NOTE: Suspense mode for React Query is experimental, same as Suspense for data fetching itself. These APIs WILL change and should not be used in production unless you lock both your React and React Query versions to patch-level versions that are compatible with each other.
React Query can also be used with React's new Suspense for Data Fetching API's. To enable this mode, you can set either the global or query level config's
suspense option to
When using suspense mode,
status states and
error objects are not needed and are then replaced by usage of the
React.Suspense component (including the use of the
fallback prop and React error boundaries for catching errors). Please read the Resetting Error Boundaries and look at the Suspense Example for more information on how to set up suspense mode.
In addition to queries behaving differently in suspense mode, mutations also behave a bit differently. By default, instead of supplying the
error variable when a mutation fails, it will be thrown during the next render of the component it's used in and propagate to the nearest error boundary, similar to query errors. If you wish to disable this, you can set the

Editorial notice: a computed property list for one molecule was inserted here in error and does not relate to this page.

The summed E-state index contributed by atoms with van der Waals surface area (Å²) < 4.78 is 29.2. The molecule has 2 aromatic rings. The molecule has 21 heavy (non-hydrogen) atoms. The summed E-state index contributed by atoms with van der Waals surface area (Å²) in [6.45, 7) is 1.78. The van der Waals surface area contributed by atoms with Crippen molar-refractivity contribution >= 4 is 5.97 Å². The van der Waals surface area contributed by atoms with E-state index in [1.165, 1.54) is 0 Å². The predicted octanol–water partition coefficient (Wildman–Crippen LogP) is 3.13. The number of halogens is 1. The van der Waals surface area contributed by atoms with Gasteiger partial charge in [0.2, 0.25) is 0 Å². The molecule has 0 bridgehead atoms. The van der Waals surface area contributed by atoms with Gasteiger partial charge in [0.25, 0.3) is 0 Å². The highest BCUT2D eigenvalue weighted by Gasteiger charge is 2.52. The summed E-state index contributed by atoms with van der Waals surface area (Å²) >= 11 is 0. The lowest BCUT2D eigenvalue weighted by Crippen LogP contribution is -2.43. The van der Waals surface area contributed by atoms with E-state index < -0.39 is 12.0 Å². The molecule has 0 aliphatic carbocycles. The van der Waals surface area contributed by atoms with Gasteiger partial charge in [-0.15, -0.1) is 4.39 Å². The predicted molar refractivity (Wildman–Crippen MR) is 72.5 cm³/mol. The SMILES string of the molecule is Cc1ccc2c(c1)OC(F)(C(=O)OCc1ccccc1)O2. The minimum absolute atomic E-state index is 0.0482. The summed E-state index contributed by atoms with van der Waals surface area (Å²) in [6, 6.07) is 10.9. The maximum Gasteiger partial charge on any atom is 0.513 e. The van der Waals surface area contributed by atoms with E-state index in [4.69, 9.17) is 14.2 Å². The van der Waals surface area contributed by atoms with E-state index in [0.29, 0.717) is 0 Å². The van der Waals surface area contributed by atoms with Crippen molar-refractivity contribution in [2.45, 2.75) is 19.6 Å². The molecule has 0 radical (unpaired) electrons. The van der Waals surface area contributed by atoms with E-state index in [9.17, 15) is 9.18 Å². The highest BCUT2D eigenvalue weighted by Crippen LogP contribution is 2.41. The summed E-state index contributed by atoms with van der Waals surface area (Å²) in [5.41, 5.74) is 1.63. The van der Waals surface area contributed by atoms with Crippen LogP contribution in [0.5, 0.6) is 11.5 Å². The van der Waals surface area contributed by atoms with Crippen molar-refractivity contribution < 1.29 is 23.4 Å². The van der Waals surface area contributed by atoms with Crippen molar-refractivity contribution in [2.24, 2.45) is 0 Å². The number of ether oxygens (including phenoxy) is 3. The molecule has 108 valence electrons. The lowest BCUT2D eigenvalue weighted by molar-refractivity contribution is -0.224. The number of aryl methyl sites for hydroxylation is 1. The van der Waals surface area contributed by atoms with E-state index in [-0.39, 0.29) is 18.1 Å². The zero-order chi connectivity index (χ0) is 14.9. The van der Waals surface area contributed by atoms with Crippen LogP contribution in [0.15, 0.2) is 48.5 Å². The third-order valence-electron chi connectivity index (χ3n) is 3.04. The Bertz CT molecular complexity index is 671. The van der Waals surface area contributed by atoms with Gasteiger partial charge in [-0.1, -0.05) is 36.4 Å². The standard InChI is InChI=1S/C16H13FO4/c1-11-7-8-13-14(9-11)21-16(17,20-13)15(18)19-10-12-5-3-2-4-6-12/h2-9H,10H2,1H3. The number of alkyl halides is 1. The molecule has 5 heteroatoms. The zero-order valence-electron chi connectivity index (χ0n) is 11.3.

useErrorBoundary option to
false. If you wish that errors are not thrown at all, you can set the
throwOnError option to
false as well!
Whether you are using suspense or useErrorBoundaries in your queries, you will need a way to let queries know that you want to try again when re-rendering after some error occured.
Query errors can be reset with the
QueryErrorResetBoundary component or with the
When using the component it will reset any query errors within the boundaries of the component:
When using the hook it will reset any query errors within the closest
QueryErrorResetBoundary. If there is no boundary defined it will reset them globally:
Out of the box, React Query in
suspense mode works really well as a Fetch-on-render solution with no additional configuration. This means that when your components attempt to mount, they will trigger query fetching and suspend, but only once you have imported them and mounted them. If you want to take it to the next level and implement a Render-as-you-fetch model, we recommend implementing Prefetching on routing callbacks and/or user interactions events to start loading queries before they are mounted and hopefully even before you start importing or mounting their parent components.